What we’re thinking
Value-in-exchange thinking – our traditional way – pulls us into a world of take-make-waste. We’re too busy focusing on the next exchange to worry about what happens afterwards. In the best case, our product requires the customer to buy another one soon to maximise our exchanges and value to us!
The progress ecnomy’s alternative view of value – of it emerging through progress – removes the point of exchange. Instead we’re enabled to focus on what seekers are trying to progress with.
Its the answer to the Ellen MacArthur foundation’s challenge.
…one of the biggest challenges…to transition from linear to circular is that it requires…revisiting the very notion of value creationEllen MacArthur Foundation (2023) “From ambition to action: an adaptive strategy for circular design”
…assuming sufficient seekers are seeking circularity (or an externality is requiring it).
Let’s see why and how.
editing below here
Parallels between goods economy embed-exchange-destroy and linear economy take-make-waste.
The progress economy:
- takes our mindset beyond focussing on a point of exchange
- encourages helpers to
- encapsulate skills and knowledge of reuse, recycle etc into any goods elements of their resource mix along with functional skills and knowledge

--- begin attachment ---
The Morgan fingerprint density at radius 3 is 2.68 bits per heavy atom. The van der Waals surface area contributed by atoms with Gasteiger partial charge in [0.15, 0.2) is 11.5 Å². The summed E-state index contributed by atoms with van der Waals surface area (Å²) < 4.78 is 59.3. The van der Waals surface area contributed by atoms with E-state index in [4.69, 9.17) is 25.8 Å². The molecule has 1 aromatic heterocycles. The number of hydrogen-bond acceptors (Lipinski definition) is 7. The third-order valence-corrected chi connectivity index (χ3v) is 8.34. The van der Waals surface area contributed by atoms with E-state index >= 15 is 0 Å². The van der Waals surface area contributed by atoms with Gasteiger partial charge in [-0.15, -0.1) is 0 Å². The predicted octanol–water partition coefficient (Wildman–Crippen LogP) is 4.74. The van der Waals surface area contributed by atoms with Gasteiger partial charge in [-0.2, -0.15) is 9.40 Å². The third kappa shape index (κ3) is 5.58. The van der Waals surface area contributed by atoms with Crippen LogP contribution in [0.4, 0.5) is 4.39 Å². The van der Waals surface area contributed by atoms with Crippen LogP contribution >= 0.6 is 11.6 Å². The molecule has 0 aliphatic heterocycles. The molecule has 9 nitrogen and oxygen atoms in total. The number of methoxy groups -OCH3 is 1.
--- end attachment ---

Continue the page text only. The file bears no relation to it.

- explore shifting the resource mix away from including goods
- update their ways of working
- see the potential for extended propositions
Our offerings can then reimagine the resource mix to reduce the reliance on goods. For example, physical resources can be transformed into physical resources inna platform as a service, or their lifespan can be extended by leveraging digital twin technology. It’s also possible to explore alternative resource types that eliminate the need for goods altogether in the offering.
Additionally, helpers can play a role in guiding seekers on how to recycle, reuse, or repurpose goods. Once that becomes part of progress sought then helpers will see how to fulfil it. Goods then freeze both skills and knowledge for their functional role. As well as skills and knowledge of how to recycle, reuse etc. Helpers will also be tempted to expand their offering to include those circular activities, or link with other helpers who can.
However, let’s not overlook an important aspect that we casually skipped over. To drive circular progress, there must be a sufficient number of seekers actively seeking this progress. It’s not enough for individuals to simply express their interest; they must be willing to engage in equitable service exchanges.